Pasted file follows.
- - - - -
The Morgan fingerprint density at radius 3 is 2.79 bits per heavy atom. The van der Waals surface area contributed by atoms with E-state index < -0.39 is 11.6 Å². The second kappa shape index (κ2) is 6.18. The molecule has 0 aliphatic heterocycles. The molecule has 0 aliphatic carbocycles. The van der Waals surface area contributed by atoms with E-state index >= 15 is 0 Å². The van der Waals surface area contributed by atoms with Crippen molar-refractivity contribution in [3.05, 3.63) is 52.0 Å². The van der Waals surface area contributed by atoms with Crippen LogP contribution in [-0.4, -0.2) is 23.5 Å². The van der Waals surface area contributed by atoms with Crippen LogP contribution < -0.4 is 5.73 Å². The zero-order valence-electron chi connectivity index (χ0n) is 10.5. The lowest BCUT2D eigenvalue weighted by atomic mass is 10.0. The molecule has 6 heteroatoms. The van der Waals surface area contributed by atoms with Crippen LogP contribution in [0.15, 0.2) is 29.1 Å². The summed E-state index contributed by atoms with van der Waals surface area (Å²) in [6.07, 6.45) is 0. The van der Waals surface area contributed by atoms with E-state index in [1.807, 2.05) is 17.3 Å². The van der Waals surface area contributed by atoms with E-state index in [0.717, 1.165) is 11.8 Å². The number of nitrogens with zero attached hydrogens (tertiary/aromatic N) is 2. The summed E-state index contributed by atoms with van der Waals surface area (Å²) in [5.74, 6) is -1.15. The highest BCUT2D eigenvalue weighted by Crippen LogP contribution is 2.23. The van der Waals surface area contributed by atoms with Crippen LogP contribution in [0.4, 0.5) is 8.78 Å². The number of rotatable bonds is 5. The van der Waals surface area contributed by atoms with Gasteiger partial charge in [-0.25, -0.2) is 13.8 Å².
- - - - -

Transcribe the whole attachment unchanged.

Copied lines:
The Morgan fingerprint density at radius 3 is 2.79 bits per heavy atom. The van der Waals surface area contributed by atoms with E-state index < -0.39 is 11.6 Å². The second kappa shape index (κ2) is 6.18. The molecule has 0 aliphatic heterocycles. The molecule has 0 aliphatic carbocycles. The van der Waals surface area contributed by atoms with E-state index >= 15 is 0 Å². The van der Waals surface area contributed by atoms with Crippen molar-refractivity contribution in [3.05, 3.63) is 52.0 Å². The van der Waals surface area contributed by atoms with Crippen LogP contribution in [-0.4, -0.2) is 23.5 Å². The van der Waals surface area contributed by atoms with Crippen LogP contribution < -0.4 is 5.73 Å². The zero-order valence-electron chi connectivity index (χ0n) is 10.5. The lowest BCUT2D eigenvalue weighted by atomic mass is 10.0. The molecule has 6 heteroatoms. The van der Waals surface area contributed by atoms with Crippen LogP contribution in [0.15, 0.2) is 29.1 Å². The summed E-state index contributed by atoms with van der Waals surface area (Å²) in [6.07, 6.45) is 0. The van der Waals surface area contributed by atoms with E-state index in [1.807, 2.05) is 17.3 Å². The van der Waals surface area contributed by atoms with E-state index in [0.717, 1.165) is 11.8 Å². The number of nitrogens with zero attached hydrogens (tertiary/aromatic N) is 2. The summed E-state index contributed by atoms with van der Waals surface area (Å²) in [5.74, 6) is -1.15. The highest BCUT2D eigenvalue weighted by Crippen LogP contribution is 2.23. The van der Waals surface area contributed by atoms with Crippen LogP contribution in [0.4, 0.5) is 8.78 Å². The number of rotatable bonds is 5. The van der Waals surface area contributed by atoms with Gasteiger partial charge in [-0.25, -0.2) is 13.8 Å².